- Average day-of coordination is 30 hours of work.
- How much are you making at your job now? (I was working in marketing with CFA making $11 an hour, another story for another day.)
- If you take what you’re currently making hourly and multiply it by 30, and can charge that or more – then that’s a WIN for your first few weddings OR a wedding at a venue that fits your target client and can get you more business down the line.
What’s Inside This Episode?
- 1:20 – What I charged for my first 3 weddings
- 3:29 – The problem with the industry standard
- 4:40 – The system I have used in 13+ new locations, with new planners for pricing
- 9:30 – A message for planners across the country
In case you prefer to read instead of listen, let me break a few points down here.
1. New planners are told by others that they should be charging the industry standard of their area, but this assumes that you have the same level of experience and education as other planners in your area. If you feel like your services aren’t worth the industry standard yet, that’s okay. It’s not a bad thing to price yourself based on the value you feel you offer. I know a planner who went through a year and seven weddings before she charged a single client.
You can– and should– raise your rates as time passes and you have more weddings under your belt. Even without inflation as a factor, my rates have steadily increased over the past decade. Just like with every other industry, your experience and expertise matter when it comes to how much you get paid.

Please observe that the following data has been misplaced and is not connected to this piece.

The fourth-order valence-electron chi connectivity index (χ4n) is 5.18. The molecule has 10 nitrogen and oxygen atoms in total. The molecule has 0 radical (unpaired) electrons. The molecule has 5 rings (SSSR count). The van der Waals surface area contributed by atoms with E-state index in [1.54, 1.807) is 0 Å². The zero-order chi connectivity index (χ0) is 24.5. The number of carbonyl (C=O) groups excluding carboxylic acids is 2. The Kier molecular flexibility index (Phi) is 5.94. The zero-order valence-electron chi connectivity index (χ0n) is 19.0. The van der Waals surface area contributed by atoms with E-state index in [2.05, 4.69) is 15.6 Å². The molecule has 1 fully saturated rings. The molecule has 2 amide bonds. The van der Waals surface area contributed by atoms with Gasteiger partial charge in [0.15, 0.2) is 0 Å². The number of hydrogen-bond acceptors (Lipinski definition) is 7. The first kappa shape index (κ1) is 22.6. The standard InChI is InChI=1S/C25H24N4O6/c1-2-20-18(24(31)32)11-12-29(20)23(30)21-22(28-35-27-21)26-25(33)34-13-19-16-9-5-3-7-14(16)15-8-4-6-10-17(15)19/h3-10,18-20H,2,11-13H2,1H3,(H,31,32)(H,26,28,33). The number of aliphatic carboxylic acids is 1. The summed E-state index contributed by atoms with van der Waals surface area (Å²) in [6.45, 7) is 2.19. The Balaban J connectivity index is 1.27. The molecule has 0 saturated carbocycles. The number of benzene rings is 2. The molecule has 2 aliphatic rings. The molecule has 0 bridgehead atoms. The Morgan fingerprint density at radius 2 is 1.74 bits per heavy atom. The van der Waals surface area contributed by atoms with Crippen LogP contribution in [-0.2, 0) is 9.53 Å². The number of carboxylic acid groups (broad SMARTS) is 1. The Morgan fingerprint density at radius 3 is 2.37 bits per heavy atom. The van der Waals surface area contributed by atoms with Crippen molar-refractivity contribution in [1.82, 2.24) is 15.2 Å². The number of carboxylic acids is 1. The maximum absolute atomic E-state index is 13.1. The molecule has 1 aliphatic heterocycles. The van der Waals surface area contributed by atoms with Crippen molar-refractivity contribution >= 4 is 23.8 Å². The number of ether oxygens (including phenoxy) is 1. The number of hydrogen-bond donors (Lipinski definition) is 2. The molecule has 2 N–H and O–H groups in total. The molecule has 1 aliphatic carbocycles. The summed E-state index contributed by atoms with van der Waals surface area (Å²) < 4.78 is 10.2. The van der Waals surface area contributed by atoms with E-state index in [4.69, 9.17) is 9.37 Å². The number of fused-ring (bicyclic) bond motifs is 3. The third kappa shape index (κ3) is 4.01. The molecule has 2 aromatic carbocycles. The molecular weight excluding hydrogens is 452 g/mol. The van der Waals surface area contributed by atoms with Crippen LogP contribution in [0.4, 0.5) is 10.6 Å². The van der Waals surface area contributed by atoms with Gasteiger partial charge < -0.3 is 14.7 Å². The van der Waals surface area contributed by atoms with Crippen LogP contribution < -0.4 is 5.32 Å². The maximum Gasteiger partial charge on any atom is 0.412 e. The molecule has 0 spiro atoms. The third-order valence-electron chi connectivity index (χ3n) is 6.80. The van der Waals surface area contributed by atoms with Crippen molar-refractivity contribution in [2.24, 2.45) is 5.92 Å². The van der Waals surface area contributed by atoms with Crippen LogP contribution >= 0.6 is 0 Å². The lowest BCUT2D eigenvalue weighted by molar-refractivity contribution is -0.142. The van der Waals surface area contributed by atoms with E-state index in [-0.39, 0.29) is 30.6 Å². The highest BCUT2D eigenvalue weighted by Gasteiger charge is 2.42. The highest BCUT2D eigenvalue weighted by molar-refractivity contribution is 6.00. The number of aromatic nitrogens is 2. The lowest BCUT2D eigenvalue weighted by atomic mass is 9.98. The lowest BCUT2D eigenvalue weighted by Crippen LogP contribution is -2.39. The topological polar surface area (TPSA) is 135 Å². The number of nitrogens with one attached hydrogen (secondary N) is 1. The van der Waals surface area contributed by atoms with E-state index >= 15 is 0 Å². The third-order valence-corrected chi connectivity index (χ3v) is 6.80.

2. It’s important to realize that booking new clients requires a certain level of confidence. When new planners are pricing their services for day-of coordination, here’s one way to feel confident in their rates. Consider that day-of coordination takes about 30 hours of work. Take that 30 hours, and multiply it by your current hourly rate. (If you’re salaried, you’ll need to do a little math!) As long as your day-of rates are at least that much, your pricing is working for you– you’re making just as much as you would at your non-planner job!
And again, it’s a great idea to slowly raise your rates as you go. If this formula provides a day-of rate that is much lower than other local planners, maybe go ahead and add an extra $2 to your hourly rate. You can also use this formula to explain to clients your time commitment of 30 hours and what your hourly rate is, so they can better understand the value you’re bringing to the table.
3. My last thought is for experienced planners who are nervous about new planners undercutting your rates. The clients they are currently booking, looking for a deal, are not your ideal, target client. They know they are getting a deal or asking for special services from someone new, and it’s not a loss for your business. There are plenty of couples with a higher budget who are looking for someone who can bring years of experience to planning their wedding. Those people are who you want to work with. I know it’s hard to remember that, but I promise it’s true. Remember you were once a newbie planner who had no idea how to price your own services! Now look where you are today. Life is a little better when we can find a way to encourage each other at every part of our journey.
Rooting for you always friend,
Founder, Chancey Charm
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